Financial management objectives give an overview of how an organization will allocate and monitor its income, expenditures and assets. Typically, financial management objectives are used to create practical policies and procedures. Proven ability to meet your objectives is a sign of good practice and a reputable business.
Budget Creation and Management
One of the main objectives of financial management is to create, and stick to, a budget. This is imperative if you are going to make a profit in business. Budget projections should be tailored to fit in with the organization’s financial year and should be regularly reviewed. Financial resources should only be used for the purposes that have been set out in the budget and expenditures should be monitored to ensure that departments across the company are keeping to their allocated funds.
Financial management objectives should include aims for your organization’s income. For example, all income (both cash and bank credits) should be properly recorded and banked and invoices should be raised in a timely manner with clear recovery action policies in place for overdue accounts or payment failure. Once your income objectives have been created, you need to develop policies and procedures to allow the objectives to be met.
Financial management objectives should include systems of accountability for finances. The best way to achieve this is to appoint authorized personnel who have to approve all transactions (typically by signing a document) before the funds can be released. This makes it easier to trace financial irregularities in the accounts to a specific individual or department who may simply have mistakenly entered figures or, in more extreme cases, might be embezzling funds. For larger organizations, accountability-related objectives include having an annual audit of accounts. Audits are typically undertaken by an external organization and, for some businesses, are a legal requirement.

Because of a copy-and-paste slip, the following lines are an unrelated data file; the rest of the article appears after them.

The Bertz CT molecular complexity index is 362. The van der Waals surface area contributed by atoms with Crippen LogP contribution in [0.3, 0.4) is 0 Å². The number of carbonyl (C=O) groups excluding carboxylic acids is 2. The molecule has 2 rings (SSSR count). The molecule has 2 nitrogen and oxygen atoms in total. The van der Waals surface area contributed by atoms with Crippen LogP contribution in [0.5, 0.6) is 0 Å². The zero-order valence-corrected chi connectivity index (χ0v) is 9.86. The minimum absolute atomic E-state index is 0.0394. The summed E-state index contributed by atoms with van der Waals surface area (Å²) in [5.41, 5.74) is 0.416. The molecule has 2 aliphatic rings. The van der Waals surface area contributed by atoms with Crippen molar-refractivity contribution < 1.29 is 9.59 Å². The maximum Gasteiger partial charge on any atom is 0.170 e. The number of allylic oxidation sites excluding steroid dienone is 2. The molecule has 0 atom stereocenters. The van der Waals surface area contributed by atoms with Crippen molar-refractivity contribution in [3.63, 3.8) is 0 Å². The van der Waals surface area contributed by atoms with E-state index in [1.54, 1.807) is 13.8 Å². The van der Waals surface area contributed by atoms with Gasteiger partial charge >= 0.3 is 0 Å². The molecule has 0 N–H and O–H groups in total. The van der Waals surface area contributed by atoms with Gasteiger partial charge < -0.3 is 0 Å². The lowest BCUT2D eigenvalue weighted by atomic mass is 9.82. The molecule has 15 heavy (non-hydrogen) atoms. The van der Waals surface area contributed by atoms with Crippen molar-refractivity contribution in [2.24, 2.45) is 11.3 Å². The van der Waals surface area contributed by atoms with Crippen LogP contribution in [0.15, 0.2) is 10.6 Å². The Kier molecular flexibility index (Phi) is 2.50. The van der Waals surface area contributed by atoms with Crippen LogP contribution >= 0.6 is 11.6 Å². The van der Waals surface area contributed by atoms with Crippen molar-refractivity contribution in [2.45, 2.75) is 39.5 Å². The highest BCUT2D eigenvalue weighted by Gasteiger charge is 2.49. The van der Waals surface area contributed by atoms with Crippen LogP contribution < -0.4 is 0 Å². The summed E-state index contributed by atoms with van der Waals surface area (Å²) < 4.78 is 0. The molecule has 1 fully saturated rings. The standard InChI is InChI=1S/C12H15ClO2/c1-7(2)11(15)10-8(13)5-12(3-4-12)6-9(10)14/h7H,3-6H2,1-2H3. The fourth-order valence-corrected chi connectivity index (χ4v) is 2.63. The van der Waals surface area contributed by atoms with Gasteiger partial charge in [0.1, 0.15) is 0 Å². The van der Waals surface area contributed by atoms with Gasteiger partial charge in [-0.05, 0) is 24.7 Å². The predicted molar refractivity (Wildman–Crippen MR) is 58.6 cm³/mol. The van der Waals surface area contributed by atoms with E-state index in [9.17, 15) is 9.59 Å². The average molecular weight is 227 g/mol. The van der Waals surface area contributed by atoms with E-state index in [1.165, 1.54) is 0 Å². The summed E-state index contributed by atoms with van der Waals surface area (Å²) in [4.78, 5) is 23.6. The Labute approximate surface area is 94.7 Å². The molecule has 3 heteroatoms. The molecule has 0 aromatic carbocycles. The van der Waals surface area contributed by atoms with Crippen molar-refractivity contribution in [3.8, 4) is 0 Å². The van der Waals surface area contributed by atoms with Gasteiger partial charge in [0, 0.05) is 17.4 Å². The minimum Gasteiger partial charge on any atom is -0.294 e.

To be comprehensive, financial management should not just focus on the tangible annual income and expenditure, but should include the organization’s assets as well. Consequently, one financial management objective should be to keep accurate and up-to-date records of all items of value, such as furniture and vehicles. It should also be made clear who has ownership and responsibility for these assets; for example, an organization might not have ownership of its office building but it might be responsible for its upkeep for the duration of the lease. Allowances for the maintenance of assets should be included in the budget.